The Algerian ambassador to Paris, a Bouteflika man, has been mysteriously ejected from his post. The interior minister, Daho Ould Kablia — aka D.O.K. the Bad, who does the president’s dirty work — has disappeared without a trace. Various friends of the president, master thieves one and all, have been ordered to appear in court. And the first one to be called in was a former energy minister, Chakib Khelil, but the bird flew the coop for the United States, where he holds American citizenship and where he bought himself a ranch.

The only big man who hasn’t budged, who hasn’t uttered a peep through all this crisis, is Gen. Mohamed Médiène, head of Algeria’s secret service, the real master of Algeria.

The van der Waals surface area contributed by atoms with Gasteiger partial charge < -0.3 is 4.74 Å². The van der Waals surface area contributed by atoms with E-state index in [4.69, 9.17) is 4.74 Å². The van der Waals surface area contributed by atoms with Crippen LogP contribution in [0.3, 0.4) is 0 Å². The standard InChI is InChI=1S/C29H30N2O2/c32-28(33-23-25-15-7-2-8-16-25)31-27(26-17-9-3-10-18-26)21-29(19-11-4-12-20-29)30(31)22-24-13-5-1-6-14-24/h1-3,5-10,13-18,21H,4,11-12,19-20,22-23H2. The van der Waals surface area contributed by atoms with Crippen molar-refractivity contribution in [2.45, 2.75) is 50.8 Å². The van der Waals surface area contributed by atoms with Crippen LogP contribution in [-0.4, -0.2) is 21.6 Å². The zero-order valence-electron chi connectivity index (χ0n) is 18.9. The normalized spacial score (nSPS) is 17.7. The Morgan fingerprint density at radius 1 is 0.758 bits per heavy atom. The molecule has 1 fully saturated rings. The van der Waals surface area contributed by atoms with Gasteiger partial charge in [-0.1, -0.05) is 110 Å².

In the meantime, the democratic-minded opposition parties have lost their leaders. The heads of the Rally for Culture and Democracy party and the Socialist Forces Front, both tenacious foes of the regime, have quit. Even among Bouteflika’s political allies, many heads have rolled.

To fill the coming vacuum, feelers are being sent out to former President Liamine Zéroual, who left office in 1999 and was succeeded by Bouteflika. But he has declined to open the door to emissaries coming to talk to him. Also being approached are Ali Benflis and Ahmed Benbitour, two former prime ministers whom Bouteflika had cut loose. Other political figures who were put out to pasture at one time or another will surely have their doorbells rung soon.